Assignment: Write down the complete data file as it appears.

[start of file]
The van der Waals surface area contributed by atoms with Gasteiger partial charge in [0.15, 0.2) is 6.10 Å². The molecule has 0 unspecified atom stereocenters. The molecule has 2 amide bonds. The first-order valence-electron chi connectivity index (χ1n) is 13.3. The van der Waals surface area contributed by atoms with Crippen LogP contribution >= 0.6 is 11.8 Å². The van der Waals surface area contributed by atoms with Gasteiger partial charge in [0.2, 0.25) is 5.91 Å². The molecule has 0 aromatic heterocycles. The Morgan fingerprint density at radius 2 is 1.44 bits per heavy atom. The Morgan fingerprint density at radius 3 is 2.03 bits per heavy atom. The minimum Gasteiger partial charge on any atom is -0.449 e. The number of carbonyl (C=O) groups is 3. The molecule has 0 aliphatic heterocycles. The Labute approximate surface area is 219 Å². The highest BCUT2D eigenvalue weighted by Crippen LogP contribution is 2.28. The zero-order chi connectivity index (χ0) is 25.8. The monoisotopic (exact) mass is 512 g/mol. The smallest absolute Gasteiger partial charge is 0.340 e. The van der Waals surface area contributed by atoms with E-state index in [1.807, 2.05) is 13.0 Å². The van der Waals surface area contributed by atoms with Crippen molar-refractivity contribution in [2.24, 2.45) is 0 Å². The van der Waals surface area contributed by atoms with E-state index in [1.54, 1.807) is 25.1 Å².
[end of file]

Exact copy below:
The van der Waals surface area contributed by atoms with Gasteiger partial charge in [0.15, 0.2) is 6.10 Å². The molecule has 0 unspecified atom stereocenters. The molecule has 2 amide bonds. The first-order valence-electron chi connectivity index (χ1n) is 13.3. The van der Waals surface area contributed by atoms with Crippen LogP contribution >= 0.6 is 11.8 Å². The van der Waals surface area contributed by atoms with Gasteiger partial charge in [0.2, 0.25) is 5.91 Å². The molecule has 0 aromatic heterocycles. The Morgan fingerprint density at radius 2 is 1.44 bits per heavy atom. The Morgan fingerprint density at radius 3 is 2.03 bits per heavy atom. The minimum Gasteiger partial charge on any atom is -0.449 e. The number of carbonyl (C=O) groups is 3. The molecule has 0 aliphatic heterocycles. The Labute approximate surface area is 219 Å². The highest BCUT2D eigenvalue weighted by Crippen LogP contribution is 2.28. The zero-order chi connectivity index (χ0) is 25.8. The monoisotopic (exact) mass is 512 g/mol. The smallest absolute Gasteiger partial charge is 0.340 e. The van der Waals surface area contributed by atoms with E-state index in [1.807, 2.05) is 13.0 Å². The van der Waals surface area contributed by atoms with Crippen molar-refractivity contribution in [2.24, 2.45) is 0 Å². The van der Waals surface area contributed by atoms with E-state index in [1.54, 1.807) is 25.1 Å².